5S programmes are started and fail again and again. What do the successful project do differently?
To make 5S sustainable it is vital that all employees are properly trained and committed to the process. All employees includes management and executive leadership. If your executives don’t understand their role in 5S it cannot be sustained. Visual management techniques should be understood and used by all. Workplaces that are well ordered with employees who adhere to the procedures that have been agreed will remain well ordered. Through repetition and discipline, the new ways of working become habits, these habits become principles. When the process of 5S becomes principle, it will be part of the company way until people say “that’s just how we do it”.
Checklists should be developed for each area to ensure that the things that are agreed are transparent and obvious. This enables everyone to focus on the things that are important, have specific and observable definitions, employees own their working area. This supports improvement and enables workers to identify improvement opportunities As a result of this, the checklists are living documents that evolve over time. One useful way to present the checklist is as a laminated list to enable write on and wipe off. The objective is to have a timely and visible reminder, not to create a paper trail. This should be posted where the work happens and include space for comments and questions. The checklist should be limited to between 5 and 10 points, Any less and the checklist is ineffective. Any more and completing the checklist becomes a burden.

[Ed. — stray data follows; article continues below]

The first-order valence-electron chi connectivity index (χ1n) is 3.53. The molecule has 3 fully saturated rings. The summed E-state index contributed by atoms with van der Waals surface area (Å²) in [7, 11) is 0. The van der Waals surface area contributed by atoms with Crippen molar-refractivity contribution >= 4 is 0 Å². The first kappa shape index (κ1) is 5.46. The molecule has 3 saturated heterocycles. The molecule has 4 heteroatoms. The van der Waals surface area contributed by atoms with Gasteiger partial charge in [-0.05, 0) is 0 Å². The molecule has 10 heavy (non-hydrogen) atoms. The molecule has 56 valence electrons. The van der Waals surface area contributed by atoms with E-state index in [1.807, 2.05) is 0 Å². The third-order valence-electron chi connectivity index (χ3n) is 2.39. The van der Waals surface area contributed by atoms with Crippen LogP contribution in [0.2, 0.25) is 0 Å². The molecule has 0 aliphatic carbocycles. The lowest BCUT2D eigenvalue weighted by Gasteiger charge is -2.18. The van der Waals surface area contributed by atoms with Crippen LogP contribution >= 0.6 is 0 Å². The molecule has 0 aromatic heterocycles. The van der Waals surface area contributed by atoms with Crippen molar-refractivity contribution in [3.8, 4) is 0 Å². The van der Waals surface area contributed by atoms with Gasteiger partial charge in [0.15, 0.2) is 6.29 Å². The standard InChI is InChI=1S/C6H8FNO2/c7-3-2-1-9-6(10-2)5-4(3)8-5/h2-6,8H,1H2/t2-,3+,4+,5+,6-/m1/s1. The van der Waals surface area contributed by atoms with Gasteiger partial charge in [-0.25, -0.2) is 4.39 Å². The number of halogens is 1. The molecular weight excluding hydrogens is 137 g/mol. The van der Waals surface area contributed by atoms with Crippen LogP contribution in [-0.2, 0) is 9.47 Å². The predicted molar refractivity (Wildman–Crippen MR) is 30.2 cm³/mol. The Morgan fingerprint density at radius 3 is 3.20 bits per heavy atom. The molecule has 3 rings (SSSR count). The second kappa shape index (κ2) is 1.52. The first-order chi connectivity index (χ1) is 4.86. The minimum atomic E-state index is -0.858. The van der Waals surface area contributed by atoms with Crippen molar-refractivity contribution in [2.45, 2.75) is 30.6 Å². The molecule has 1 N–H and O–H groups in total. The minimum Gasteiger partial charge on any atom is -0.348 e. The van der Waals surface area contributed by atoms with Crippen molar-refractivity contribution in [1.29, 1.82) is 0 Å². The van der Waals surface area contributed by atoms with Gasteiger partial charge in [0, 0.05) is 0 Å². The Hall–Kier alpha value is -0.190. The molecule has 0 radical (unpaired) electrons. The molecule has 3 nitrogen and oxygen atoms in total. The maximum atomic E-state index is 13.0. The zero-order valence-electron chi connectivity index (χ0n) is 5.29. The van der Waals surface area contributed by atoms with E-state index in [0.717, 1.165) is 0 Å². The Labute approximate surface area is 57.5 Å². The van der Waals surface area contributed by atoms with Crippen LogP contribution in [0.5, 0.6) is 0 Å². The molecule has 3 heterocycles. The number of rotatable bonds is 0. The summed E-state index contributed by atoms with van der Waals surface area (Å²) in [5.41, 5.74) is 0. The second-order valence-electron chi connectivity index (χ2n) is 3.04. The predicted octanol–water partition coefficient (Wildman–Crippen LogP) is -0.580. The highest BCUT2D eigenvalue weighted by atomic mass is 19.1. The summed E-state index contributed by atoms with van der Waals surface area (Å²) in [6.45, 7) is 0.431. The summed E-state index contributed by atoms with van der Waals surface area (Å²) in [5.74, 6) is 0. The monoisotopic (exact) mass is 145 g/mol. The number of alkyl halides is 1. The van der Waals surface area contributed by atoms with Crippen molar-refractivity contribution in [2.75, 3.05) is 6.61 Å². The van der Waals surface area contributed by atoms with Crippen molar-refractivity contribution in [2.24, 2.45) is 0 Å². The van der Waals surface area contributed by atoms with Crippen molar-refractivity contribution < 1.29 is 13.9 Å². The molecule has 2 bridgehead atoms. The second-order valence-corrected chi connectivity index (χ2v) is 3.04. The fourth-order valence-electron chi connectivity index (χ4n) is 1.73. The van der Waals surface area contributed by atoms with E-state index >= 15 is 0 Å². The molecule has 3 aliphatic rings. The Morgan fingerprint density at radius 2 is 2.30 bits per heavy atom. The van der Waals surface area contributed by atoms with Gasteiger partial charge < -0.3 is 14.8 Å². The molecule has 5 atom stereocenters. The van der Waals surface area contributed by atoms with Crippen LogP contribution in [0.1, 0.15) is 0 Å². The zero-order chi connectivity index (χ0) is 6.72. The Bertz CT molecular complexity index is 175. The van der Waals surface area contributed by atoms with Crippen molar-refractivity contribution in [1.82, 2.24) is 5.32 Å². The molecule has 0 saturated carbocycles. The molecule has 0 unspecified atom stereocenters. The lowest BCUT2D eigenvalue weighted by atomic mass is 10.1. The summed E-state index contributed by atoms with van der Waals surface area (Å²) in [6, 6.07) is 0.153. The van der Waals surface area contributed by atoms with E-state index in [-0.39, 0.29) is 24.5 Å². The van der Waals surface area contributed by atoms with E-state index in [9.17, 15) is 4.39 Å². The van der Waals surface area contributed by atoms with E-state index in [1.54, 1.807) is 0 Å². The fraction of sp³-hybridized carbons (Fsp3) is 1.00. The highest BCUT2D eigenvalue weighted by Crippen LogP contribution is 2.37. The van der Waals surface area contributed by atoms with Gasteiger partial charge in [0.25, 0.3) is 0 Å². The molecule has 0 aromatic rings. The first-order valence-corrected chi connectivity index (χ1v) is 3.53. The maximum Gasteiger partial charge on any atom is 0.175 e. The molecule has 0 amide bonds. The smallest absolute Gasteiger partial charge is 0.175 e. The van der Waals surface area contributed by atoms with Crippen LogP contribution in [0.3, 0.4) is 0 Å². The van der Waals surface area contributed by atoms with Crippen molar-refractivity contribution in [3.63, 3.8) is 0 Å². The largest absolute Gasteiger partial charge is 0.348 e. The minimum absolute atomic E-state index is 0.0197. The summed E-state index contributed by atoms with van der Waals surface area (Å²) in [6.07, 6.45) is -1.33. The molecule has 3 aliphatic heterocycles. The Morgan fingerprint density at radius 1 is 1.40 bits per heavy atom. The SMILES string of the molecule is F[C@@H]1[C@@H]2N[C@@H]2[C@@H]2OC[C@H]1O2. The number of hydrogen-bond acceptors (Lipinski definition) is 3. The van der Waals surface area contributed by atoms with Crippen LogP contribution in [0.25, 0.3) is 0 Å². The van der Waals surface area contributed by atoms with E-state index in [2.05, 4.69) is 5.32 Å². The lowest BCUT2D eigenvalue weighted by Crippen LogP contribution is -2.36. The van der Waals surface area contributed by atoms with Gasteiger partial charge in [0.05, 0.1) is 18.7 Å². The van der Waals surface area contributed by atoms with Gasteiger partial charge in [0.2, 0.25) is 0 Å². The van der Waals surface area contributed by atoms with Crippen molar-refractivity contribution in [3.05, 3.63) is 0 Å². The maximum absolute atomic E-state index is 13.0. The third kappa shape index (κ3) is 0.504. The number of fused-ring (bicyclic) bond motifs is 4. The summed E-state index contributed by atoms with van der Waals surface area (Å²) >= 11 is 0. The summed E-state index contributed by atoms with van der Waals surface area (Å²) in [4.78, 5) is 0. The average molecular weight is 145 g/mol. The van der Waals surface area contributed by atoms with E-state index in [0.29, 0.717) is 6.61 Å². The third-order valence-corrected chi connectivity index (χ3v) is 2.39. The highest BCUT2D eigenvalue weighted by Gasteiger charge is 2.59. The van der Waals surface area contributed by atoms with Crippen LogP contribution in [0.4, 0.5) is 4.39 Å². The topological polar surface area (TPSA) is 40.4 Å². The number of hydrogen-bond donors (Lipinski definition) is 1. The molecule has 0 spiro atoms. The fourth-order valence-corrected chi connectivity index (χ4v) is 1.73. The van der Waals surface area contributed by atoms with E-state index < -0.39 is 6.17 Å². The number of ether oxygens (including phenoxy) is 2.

Having set the schedule and agreed on the items, the area should be audited. Audits work best when there is a layered structure. Operator and supervisor audits focus on tasks and ensuring things are done. They ensure activity and corrective actions. Manager and director audits focus on workload and facilities. Managers and directors should ask more frequently what help is needed and what more they can do. Telling an operator about an error is system tampering. The results of the audit are presented to the operators to help them identify areas for improvement, not to shame or punish. the purpose of audits is to support the people doing the work with objective feedback on their progress.